Remembering Arnold Hess

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Genuine. Joyful. Kind. Authentic. Colorful. These are the words used to describe long-time BioZyme® dealer and Louisiana cattle producer Arnold Hess. Hess, who succumbed to cancer in April, had been a BioZyme user, dealer and advocate for more than four decades. 

“I know he’s in Heaven riding his horse and walking again,” said Missy Hess, Arnold’s wife and business partner. “He always did say, ‘I never dreamed it would be this good.’” 

Together, the couple had it good, operating Hess Ranch with more than 400 cows and selling BioZyme vitamin and mineral supplements to fellow livestock producers. Arnold never met a stranger, enjoyed visiting with everyone he met and wanted to help others succeed in their livestock operations like he did with the use of good nutrition. 

In addition to raising high-quality cattle with an emphasis on carcass quality and growth that weaned off heavier than other’s calves in the area, according to Missy, Arnold had a gift of storytelling and putting people at ease, perhaps one of the traits that helped him succeed in business. According to Chris Kyle, BioZyme Area Sales Manager, who spent extended time at the Hess Ranch, it didn’t matter if he had heard one of Arnold’s stories one time or 100 times, he still laughed as hard at the 100th telling as he did at the first telling.  

“His main goal in life was to make people happy, and I think he did it,” Chris said. 

In addition to sharing a story and a laugh, being hospitable was one of Arnold’s characteristics. Alan Lee, his former BioZyme ASM and current Director of Domestic Business Development, recalls that Arnold and Missy always set up hospitality wherever they were. This gesture included boudin, hog head cheese, whisky, beer and other snacks and drinks. The boudin even made it all the way to Saint Joseph, Missouri. 

“The first time I ever met Arnold in person, was at one of the first dealer retreats,” said Dan Delaney, long-time BioZyme employee who used to help Arnold with his orders long before ASMs, internet or cell phones. “I heard his voice coming all the way down the hallway from the front of the building to where my desk was at the time, and I knew the voice right off from our many phone calls. He brought me some boudin and hog head cheese. I never had it before or since then.”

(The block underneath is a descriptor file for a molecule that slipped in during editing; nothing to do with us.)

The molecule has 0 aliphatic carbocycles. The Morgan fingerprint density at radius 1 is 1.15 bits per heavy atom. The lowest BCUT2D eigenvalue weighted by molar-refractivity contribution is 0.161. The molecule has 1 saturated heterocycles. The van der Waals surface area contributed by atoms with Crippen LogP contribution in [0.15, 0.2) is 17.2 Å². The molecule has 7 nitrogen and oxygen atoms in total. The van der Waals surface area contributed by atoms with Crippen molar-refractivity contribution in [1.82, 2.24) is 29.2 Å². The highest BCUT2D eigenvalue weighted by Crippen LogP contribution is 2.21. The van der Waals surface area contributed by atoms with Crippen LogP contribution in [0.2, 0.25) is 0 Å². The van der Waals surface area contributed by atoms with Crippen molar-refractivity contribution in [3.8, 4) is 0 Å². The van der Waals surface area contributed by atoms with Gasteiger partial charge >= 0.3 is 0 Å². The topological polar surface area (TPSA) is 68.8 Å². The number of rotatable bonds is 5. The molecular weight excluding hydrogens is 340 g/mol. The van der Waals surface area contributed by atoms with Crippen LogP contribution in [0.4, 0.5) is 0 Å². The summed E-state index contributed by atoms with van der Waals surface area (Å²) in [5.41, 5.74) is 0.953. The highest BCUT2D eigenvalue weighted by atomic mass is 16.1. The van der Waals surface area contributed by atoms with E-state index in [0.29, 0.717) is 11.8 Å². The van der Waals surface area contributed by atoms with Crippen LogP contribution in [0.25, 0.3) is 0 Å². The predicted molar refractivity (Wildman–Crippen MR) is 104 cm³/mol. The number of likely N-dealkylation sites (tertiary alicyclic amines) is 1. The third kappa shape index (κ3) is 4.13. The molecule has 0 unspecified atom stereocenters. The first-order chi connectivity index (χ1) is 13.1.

But the hospitality Arnold and Missy shared extended beyond a pork and rice Cajun sausage. Their hospitality was so well known and appreciated that the early-day BioZyme delivery drivers would argue about who got the privilege of delivering mineral to Morganza, Louisiana.  

“Our drivers would squabble about who got to make the Louisiana run because Missy would always have dinner or at least dessert for them,” said Dennis Delaney, who also provided sales and customer service to Arnold in the early years.  

Dan recalls that Arnold would routinely order the same products for his customers, and if he forgot something, Dan could remind him of a product that he might need, and Arnold always appreciated the reminder. He showed his appreciation too. He would occasionally send the truck drivers back with a gunny sack full of pecans freshly picked from Arnold’s pecan grove for Dan to have and share. Dan enjoyed working with Arnold, even if it meant scheduling trucks around hurricanes or going back and forth about slight price increases. 

“He told me one time when we had raised prices just a few cents a bag, ‘a wise man once told me if you mind your pennies, you don’t have to worry about your dollars,’ and I never have forgotten that,” Dan said of about one of his conversations with Arnold. 

One of Arnold’s favorite stories was telling about his acting career. He played the role of a sheriff’s deputy in the 1969 movie “Easy Rider,” starring Peter Fonda and Jack Nicholson. He would often introduce himself by saying, “I’m a movie star.”  

Chris was able stop by the 50th anniversary of the film and spend some time with Arnold, as he enjoyed the day in the limelight.  

“That was a pretty neat day; 6,000 or 7,000 motorcycle riders that came to that little town, and he signed autographs,” Chris shared. 

“I learned passion for life from Arnold. He always had it every time I saw him,” said Lisa Norton, BioZyme’s President and COO. 

That passion was part of who Arnold was from his family to his cattle, to his heritage. His passion ran deep and is something that the cancer never robbed of him. Missy recalls that he would still ride around with their hired men who are much like family, long after his legs had given out, to check on the land and the cattle.  

“He put everything he had into everything he did; that is just who he was. When he got involved with BioZyme and got the results that he got, he couldn’t keep it to himself. He told everybody. If somebody had a cow, regardless if it was one or 5,000, he told them about the products. That was just Arnold. We were lucky to have him, but it wasn’t just BioZyme. It was everything he was involved with whether it was his family, his kids, his grandkids, his cattle, whatever he was doing, he was passionate about it,” Chris said. 

Those of us who knew him were more than lucky. We were blessed. And as Missy reminded us, he had another favorite saying, “And I think tomorrow will be even better.”  

We know our tomorrows are even better thanks to Arnold and his stories. And we know he’s riding herd amongst a thousand hills. 

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